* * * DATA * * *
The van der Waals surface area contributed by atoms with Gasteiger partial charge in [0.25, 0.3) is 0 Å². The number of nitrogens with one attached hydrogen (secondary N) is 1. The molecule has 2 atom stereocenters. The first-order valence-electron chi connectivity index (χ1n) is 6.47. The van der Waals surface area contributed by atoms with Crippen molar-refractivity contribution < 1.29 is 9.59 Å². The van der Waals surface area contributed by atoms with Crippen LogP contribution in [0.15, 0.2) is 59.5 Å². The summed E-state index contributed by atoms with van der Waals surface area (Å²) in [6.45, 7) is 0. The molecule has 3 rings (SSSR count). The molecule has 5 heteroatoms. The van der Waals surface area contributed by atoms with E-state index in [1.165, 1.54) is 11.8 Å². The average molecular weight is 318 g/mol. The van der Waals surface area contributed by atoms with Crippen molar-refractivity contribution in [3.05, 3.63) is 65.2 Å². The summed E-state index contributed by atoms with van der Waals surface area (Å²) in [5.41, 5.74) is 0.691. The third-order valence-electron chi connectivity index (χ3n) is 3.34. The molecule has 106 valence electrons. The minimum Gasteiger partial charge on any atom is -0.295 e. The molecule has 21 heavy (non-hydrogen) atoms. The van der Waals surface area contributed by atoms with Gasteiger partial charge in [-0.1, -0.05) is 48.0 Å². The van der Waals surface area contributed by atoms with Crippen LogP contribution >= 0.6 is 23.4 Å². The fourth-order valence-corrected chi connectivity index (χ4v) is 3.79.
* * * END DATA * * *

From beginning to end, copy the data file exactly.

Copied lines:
The van der Waals surface area contributed by atoms with Gasteiger partial charge in [0.25, 0.3) is 0 Å². The number of nitrogens with one attached hydrogen (secondary N) is 1. The molecule has 2 atom stereocenters. The first-order valence-electron chi connectivity index (χ1n) is 6.47. The van der Waals surface area contributed by atoms with Crippen molar-refractivity contribution < 1.29 is 9.59 Å². The van der Waals surface area contributed by atoms with Crippen LogP contribution in [0.15, 0.2) is 59.5 Å². The summed E-state index contributed by atoms with van der Waals surface area (Å²) in [6.45, 7) is 0. The molecule has 3 rings (SSSR count). The molecule has 5 heteroatoms. The van der Waals surface area contributed by atoms with E-state index in [1.165, 1.54) is 11.8 Å². The average molecular weight is 318 g/mol. The van der Waals surface area contributed by atoms with Crippen molar-refractivity contribution in [3.05, 3.63) is 65.2 Å². The summed E-state index contributed by atoms with van der Waals surface area (Å²) in [5.41, 5.74) is 0.691. The third-order valence-electron chi connectivity index (χ3n) is 3.34. The molecule has 106 valence electrons. The minimum Gasteiger partial charge on any atom is -0.295 e. The molecule has 21 heavy (non-hydrogen) atoms. The van der Waals surface area contributed by atoms with Gasteiger partial charge in [-0.1, -0.05) is 48.0 Å². The van der Waals surface area contributed by atoms with Crippen LogP contribution >= 0.6 is 23.4 Å². The fourth-order valence-corrected chi connectivity index (χ4v) is 3.79.